Sunday, January 16, 2022

The Portuguese Real Estate Market in July

Portugal Porto
Porto, Portugal

Talk turned rather quickly last month from hopes of a re-emerging European economy to fears of a second wave or, somewhat more depressingly, whether we are still in the first. Governments are imposing localized lockdowns, imposing quarantines on travellers once again, and planning for what might be difficult autumn.

Corporate transactional activity in Portugal’s real estate market remained quite subdued, with just one significant transaction announced.  According to a report by the INE, the torrid pace of growth of the country’s residential real estate market had already begun to moderate before the pandemic hit. While total housing transactions reached €25.6 billion last year, a growth of 6.3%, that figure marked a significant reduction from 2018, when growth hit 24.4%.

As a direct result of the pandemic, rental housing costs in Lisbon experienced the most significant drop in a decade between April and June. During that period, rents in the capital fell 6.9% q-o-q and by 8.7% y-o-y, according to Confidencial Imobiliário’s Residential Rents Index (IRR). Nationally, rents also fell during the second quarter, dropping by 2.8%, again, the most substantial contraction of the last ten years. Even so, rents in mainland Portugal remain 2.4% above the same period in 2019.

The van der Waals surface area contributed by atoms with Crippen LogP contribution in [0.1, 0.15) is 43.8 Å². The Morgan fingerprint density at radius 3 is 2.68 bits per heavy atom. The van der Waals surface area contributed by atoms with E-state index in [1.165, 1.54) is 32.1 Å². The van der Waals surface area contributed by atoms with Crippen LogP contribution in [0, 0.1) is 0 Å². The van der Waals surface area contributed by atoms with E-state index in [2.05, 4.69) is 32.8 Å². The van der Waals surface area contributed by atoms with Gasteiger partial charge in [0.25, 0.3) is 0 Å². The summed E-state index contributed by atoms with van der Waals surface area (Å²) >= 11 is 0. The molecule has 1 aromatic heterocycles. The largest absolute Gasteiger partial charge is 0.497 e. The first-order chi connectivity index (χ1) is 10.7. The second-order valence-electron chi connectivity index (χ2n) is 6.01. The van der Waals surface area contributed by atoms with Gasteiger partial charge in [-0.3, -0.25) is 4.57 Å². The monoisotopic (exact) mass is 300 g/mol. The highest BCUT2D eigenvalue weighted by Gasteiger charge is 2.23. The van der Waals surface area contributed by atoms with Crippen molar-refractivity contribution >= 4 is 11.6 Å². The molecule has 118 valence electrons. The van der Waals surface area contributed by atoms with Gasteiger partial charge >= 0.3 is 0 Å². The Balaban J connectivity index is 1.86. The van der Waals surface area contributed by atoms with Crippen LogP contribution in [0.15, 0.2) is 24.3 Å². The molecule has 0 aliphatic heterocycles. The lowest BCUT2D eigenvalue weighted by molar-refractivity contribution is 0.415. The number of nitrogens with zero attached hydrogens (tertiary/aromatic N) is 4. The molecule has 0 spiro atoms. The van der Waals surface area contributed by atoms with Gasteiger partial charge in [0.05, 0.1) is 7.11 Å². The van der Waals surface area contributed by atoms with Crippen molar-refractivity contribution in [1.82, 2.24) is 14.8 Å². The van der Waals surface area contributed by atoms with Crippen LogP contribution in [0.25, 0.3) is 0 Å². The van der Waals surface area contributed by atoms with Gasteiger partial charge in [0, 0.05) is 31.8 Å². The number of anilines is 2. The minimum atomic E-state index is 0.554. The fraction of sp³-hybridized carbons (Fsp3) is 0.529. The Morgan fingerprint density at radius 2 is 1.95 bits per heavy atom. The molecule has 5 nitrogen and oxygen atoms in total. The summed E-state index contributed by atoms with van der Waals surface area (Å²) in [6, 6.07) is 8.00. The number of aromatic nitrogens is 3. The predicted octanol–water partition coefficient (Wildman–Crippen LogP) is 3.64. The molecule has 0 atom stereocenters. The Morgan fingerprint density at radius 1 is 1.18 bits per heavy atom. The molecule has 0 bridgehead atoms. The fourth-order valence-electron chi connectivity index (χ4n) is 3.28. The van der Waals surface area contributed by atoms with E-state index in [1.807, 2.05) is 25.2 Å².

In some positive news, several Portuguese banks, including Novo Banco, announced that they would sell a portfolio with 4,435 homes, worth a total of 360 million euros. The dwellings, most of which are currently leased to tenants, are primarily located in the city centres of Porto, Setúbal and Lisbon and are part of a set of real estate investment funds (FIIAH) managed by Norfin. The funds are owned by the leading Portuguese banks, including Novo Banco, Caixa Geral de Depósitos (CGD), Montepio, BCP and Santander Totta. In order to address a lack of supply of affordable housing, the Portuguese government led an initiative to allocate hundreds of properties in the social housing rental funds. In exchange for the properties, the banks received shares in the funds.

Hospitality

In mid-month, Mondego Capital Partners announced that it had acquired two buildings in Baixa, in the upscale neighbourhood of Chiado, Lisbon. The firm plans to spend a total of 20 million euros over the next two years on a new development aimed at the hospitality sector. The two properties have a total constructed surface area of 4,500-m2 and are expected to open in 2022. Mondego had previously announced that it would invest more than 100 million euros in real estate projects in Lisbon and Porto.

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